Never let it be said that my hon. Friend does not have his finger on the pulse of his constituents. I am sure they talk of little other than the OECD in the Stockbrokers Arms in Harpenden. This country is a founding member of the OECD, and I am pleased to confirm our strong links with it, which will continue to go from strength to strength after Brexit. I visited the OECD in Paris earlier in the month, when I reiterated our firm support for the visionary future programme.
I am glad the Minister does not underestimate the sophistication and cerebral quality of the hon. Gentleman’s constituents—that is very important.
Thank you, Mr Speaker. I shall take this back to the Stockbrokers Arms in Harpenden this evening. Will the Minister expand further on what the Government have been doing within the OECD to build up bilateral relationships within that multilateral organisation, to prove that this country is still at the forefront of international institutions?
I should point out that I was in no way saying anything untoward about Harpenden, which is indeed the most middle-class, and probably Tory-voting, town in the whole UK. [Interruption.] Dear, oh dear. As I am sure Opposition Front Benchers will be well aware, the OECD has a crucial role to play in global regulation, enabling trade and investment and driving forward a number of important G20 initiatives. In the coming months, we expect to have a renewed commitment from the OECD and its members to continue to open global markets, particularly through the trade in services, and to explore new issues, including digital trade.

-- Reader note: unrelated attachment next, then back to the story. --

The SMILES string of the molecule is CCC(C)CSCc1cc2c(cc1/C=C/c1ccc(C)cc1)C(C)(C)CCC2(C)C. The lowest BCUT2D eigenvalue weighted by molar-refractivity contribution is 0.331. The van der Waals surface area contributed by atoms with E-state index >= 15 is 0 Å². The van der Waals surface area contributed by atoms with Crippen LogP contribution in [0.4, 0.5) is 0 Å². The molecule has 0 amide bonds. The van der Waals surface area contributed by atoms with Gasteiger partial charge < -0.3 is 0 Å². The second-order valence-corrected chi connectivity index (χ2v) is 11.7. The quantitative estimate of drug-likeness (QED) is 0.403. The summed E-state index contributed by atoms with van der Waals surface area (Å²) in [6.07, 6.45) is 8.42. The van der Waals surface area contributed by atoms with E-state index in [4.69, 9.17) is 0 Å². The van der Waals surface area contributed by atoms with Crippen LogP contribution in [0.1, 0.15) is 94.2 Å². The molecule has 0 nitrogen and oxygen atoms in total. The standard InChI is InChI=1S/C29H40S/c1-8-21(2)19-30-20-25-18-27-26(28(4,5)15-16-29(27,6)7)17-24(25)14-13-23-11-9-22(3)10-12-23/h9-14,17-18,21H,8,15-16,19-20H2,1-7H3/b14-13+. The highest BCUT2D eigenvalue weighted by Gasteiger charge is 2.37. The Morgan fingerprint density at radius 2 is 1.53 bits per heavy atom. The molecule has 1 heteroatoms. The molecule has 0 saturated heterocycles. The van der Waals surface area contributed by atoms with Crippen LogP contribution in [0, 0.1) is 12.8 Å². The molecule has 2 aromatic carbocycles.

The Minister will note that Hove is also middle class—it used to vote Tory, too.
In its last economic survey, the OECD said:
“In case Brexit gets reversed by political decision…the positive impact on growth would be significant.”
Does not that show that the Government’s current Brexit policy is not driving us closer to the OECD but driving us apart?
I am sorry that the hon. Gentleman feels that way, but I am pleased that the OECD is an important issue in Hove, too. When I saw the secretary-general, he assured me that UK-OECD co-operation is strong and vibrant. Naturally, we talked about Brexit-related issues and the feeling was that we had an important ongoing role to play post Brexit. Above all, what struck me was just how valued the United Kingdom remains in institutions such as the OECD. We will continue to do important work on anti-corruption—for example, in south-east Asia, for which I have ministerial responsibility, we will continue to strengthen the anti-corruption initiatives.
Will the Government assure me that, as we evolve our relationship with the OECD, it will not be to the detriment of our supporting the British overseas territories, particularly in relation to development?
Very much so. I have been struck by the initiatives within the OECD, which is a 35-member strong organisation, with another half dozen countries wishing to join it. There is a recognition that global trade requires a sense of global protocols, and I think that that would apply to the overseas territories just as much as it does to the OECD’s existing members.